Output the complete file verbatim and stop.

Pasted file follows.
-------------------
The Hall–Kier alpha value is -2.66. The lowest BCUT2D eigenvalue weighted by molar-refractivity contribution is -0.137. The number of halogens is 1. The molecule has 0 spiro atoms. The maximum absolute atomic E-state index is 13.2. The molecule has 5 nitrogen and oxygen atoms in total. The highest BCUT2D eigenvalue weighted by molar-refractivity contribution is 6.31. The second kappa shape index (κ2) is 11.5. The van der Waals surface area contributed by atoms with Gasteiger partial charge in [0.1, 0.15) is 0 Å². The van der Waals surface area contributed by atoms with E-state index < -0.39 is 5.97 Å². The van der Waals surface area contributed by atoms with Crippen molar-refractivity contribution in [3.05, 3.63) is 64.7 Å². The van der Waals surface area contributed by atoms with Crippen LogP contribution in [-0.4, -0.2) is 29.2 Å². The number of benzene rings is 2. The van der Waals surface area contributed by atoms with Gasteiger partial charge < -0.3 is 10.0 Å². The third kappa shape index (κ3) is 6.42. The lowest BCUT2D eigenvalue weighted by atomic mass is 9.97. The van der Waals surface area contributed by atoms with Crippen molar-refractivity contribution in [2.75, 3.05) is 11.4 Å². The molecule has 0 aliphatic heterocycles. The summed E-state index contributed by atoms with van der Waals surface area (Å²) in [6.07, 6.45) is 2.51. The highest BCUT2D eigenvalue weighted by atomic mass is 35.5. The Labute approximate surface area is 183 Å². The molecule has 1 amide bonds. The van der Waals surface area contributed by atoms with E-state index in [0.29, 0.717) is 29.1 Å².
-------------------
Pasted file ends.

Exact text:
The Hall–Kier alpha value is -2.66. The lowest BCUT2D eigenvalue weighted by molar-refractivity contribution is -0.137. The number of halogens is 1. The molecule has 0 spiro atoms. The maximum absolute atomic E-state index is 13.2. The molecule has 5 nitrogen and oxygen atoms in total. The highest BCUT2D eigenvalue weighted by molar-refractivity contribution is 6.31. The second kappa shape index (κ2) is 11.5. The van der Waals surface area contributed by atoms with Gasteiger partial charge in [0.1, 0.15) is 0 Å². The van der Waals surface area contributed by atoms with E-state index < -0.39 is 5.97 Å². The van der Waals surface area contributed by atoms with Crippen molar-refractivity contribution in [3.05, 3.63) is 64.7 Å². The van der Waals surface area contributed by atoms with Crippen LogP contribution in [-0.4, -0.2) is 29.2 Å². The number of benzene rings is 2. The van der Waals surface area contributed by atoms with Gasteiger partial charge < -0.3 is 10.0 Å². The third kappa shape index (κ3) is 6.42. The lowest BCUT2D eigenvalue weighted by atomic mass is 9.97. The van der Waals surface area contributed by atoms with Crippen molar-refractivity contribution in [2.75, 3.05) is 11.4 Å². The molecule has 0 aliphatic heterocycles. The summed E-state index contributed by atoms with van der Waals surface area (Å²) in [6.07, 6.45) is 2.51. The highest BCUT2D eigenvalue weighted by atomic mass is 35.5. The Labute approximate surface area is 183 Å². The molecule has 1 amide bonds. The van der Waals surface area contributed by atoms with E-state index in [0.29, 0.717) is 29.1 Å².